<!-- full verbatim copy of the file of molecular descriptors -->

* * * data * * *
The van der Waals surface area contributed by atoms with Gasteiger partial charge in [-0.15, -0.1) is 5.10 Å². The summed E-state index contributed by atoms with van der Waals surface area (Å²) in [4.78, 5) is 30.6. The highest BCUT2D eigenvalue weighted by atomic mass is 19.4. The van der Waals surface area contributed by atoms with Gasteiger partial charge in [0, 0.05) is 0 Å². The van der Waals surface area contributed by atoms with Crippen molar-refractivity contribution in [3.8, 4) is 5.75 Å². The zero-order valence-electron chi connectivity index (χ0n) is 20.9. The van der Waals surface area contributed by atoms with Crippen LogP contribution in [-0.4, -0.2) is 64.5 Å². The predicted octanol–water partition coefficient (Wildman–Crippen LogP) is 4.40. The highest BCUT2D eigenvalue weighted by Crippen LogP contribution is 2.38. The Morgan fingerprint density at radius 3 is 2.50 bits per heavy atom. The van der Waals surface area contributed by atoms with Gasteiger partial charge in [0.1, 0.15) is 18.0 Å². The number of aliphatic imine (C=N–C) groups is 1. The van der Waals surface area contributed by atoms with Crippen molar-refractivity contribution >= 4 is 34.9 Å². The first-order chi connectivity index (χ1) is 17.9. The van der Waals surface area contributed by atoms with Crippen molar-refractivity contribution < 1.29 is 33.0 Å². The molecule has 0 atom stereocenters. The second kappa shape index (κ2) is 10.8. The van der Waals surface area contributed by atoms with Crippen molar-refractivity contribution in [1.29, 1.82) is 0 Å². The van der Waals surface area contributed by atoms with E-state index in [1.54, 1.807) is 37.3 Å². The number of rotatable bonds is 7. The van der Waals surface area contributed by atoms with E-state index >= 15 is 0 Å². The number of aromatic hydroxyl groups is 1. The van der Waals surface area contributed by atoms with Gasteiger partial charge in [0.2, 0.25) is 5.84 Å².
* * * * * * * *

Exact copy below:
The van der Waals surface area contributed by atoms with Gasteiger partial charge in [-0.15, -0.1) is 5.10 Å². The summed E-state index contributed by atoms with van der Waals surface area (Å²) in [4.78, 5) is 30.6. The highest BCUT2D eigenvalue weighted by atomic mass is 19.4. The van der Waals surface area contributed by atoms with Gasteiger partial charge in [0, 0.05) is 0 Å². The van der Waals surface area contributed by atoms with Crippen molar-refractivity contribution in [3.8, 4) is 5.75 Å². The zero-order valence-electron chi connectivity index (χ0n) is 20.9. The van der Waals surface area contributed by atoms with Crippen LogP contribution in [-0.4, -0.2) is 64.5 Å². The predicted octanol–water partition coefficient (Wildman–Crippen LogP) is 4.40. The highest BCUT2D eigenvalue weighted by Crippen LogP contribution is 2.38. The Morgan fingerprint density at radius 3 is 2.50 bits per heavy atom. The van der Waals surface area contributed by atoms with Gasteiger partial charge in [0.1, 0.15) is 18.0 Å². The number of aliphatic imine (C=N–C) groups is 1. The van der Waals surface area contributed by atoms with Crippen molar-refractivity contribution >= 4 is 34.9 Å². The first-order chi connectivity index (χ1) is 17.9. The van der Waals surface area contributed by atoms with Crippen molar-refractivity contribution < 1.29 is 33.0 Å². The molecule has 0 atom stereocenters. The second kappa shape index (κ2) is 10.8. The van der Waals surface area contributed by atoms with Crippen molar-refractivity contribution in [1.29, 1.82) is 0 Å². The van der Waals surface area contributed by atoms with E-state index in [1.54, 1.807) is 37.3 Å². The number of rotatable bonds is 7. The van der Waals surface area contributed by atoms with E-state index >= 15 is 0 Å². The number of aromatic hydroxyl groups is 1. The van der Waals surface area contributed by atoms with Gasteiger partial charge in [0.2, 0.25) is 5.84 Å².